A Motley Crew, Including Said and Wieseltier, Unite To Find Chopin’s Great Lost Interpreter
The quest to rediscover the mysterious pianist Ignace Tiegerman led through Cairo, Italy, and the ghost of Bruno Schulz
Ignace Tiegerman remained undetected until a 1987 House and Garden magazine article by Edward Said about his growing up in Cairo, in which Said referred to Tiegerman as his hometown piano teacher. Said’s secretary at Columbia University arranged a lunch appointment for me, during which he marveled at how splendid his teacher was and how three eminent pianists he later studied with in New York and Boston were a far lesser cut: “All rolled into one didn’t equal Tiegerman’s pinkie.” When confiding to Tiegerman that he hated Brahms, his mentor advised him to “play it as if it were the most beautiful music ever written.” Said offered to illustrate on the piano at his home but each time without fail, his secretary apologized with regret that the professor was busy.
Once again, I was hooked and eager to pursue Tiegerman. Marco Contini, an opera connoisseur and historian in Milan, wiggled his walrus moustache when asked about Tiegerman and told me of the many Euro-Egyptians who arrived after the 1956 war with Israel: Some 50,000 were Italian, as many Greeks, Jews, French. “I met Oreste Campisi. One night he came here for dinner and left me something that he conducted in Cairo.” A yellowed cassette turned up in a nearby drawer with Brahms Piano Concerto penciled in. While setting it up I mused: “Wouldn’t it be something if Tiegerman was the soloist.” Radio Egyptienne came on:
Campisi and Tiegerman ignited this overdressed work with their sweeping momentum.
Tiegerman’s fiery determination impulsively guided onward to extremes of emotional plateaus that unwound the music’s serpentine messages, stripping it down to its essence. He held his wild abandon in check as a shaping force that dragged Brahms away from the taxidermists’ good-intentioned clutches. His delivery of music was like Bruno Schulz in sound.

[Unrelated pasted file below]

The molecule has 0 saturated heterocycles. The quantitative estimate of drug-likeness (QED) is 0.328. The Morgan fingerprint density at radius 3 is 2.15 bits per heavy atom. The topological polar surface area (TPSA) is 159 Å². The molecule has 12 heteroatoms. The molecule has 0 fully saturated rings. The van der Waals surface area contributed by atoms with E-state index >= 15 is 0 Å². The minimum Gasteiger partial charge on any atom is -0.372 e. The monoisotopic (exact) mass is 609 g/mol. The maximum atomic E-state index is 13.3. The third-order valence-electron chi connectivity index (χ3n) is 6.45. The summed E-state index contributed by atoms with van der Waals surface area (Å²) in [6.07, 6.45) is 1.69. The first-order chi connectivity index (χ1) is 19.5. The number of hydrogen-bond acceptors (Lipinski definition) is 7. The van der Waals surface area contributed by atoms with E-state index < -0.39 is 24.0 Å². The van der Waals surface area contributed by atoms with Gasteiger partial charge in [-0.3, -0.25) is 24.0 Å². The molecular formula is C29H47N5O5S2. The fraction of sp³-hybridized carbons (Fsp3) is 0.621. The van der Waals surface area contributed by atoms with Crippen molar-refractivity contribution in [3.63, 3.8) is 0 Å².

And with it all came a desperate urge to uncover Tiegerman’s Polish origins, an irrational obsession contrary to purposeful scholarly methodology. Nina turned up a holiday snapshot sent by “Tiger” in Kitzbuhel that prompted Lydia to reminded her of the time they met up in Cairo during the early 1960s when “he and mother were constantly roaring with laughter.” In Genova, Bice Costa, widow of the pianist Mieczyslaw Horszowski, found a mention of Tiegerman in a letter written by Horszowksi’s mother to her husband. Theodore Leschetizky, her husband’s teacher, and also Friedman’s teacher, was a formidable pedagogue who personally knew Brahms, Liszt, and had been taught by Beethoven’s assistant Czerny. It turned out that the little Tiegerman had also distinguished himself.
Then, six years after our only meeting, came a call, in 1993, from Professor Said: “I just got back from Cairo, my first time over in ages. I have recordings of Tiegerman.” How are they? “Some are good, one has a bad orchestra in the Franck.” Would it be possible to hear them? “Not now. I’m sick.” Said’s leukemia appeared in its initial phase.
I first met the writer James Methuen-Campbell in 1980 after reading his pathbreaking Chopin Playing: from the Composer to the Present Day. During a decade’s absence he had left a London studio apartment to manage Corsham Court, his ailing cousin’s “house.”
“Tiegerman! An elderly Polish doctor living in Richmond, outside London, once mentioned him. Dr. Herschdoerfer must be quite old by now and he’s rather formal. I recommend you write him first.” Hours later I phoned and was asked by a shaky voice what reason had I to look for a husband who passed away years ago. “Tiegerman, yes, I knew him a little. He was from my town, Drohobycz.”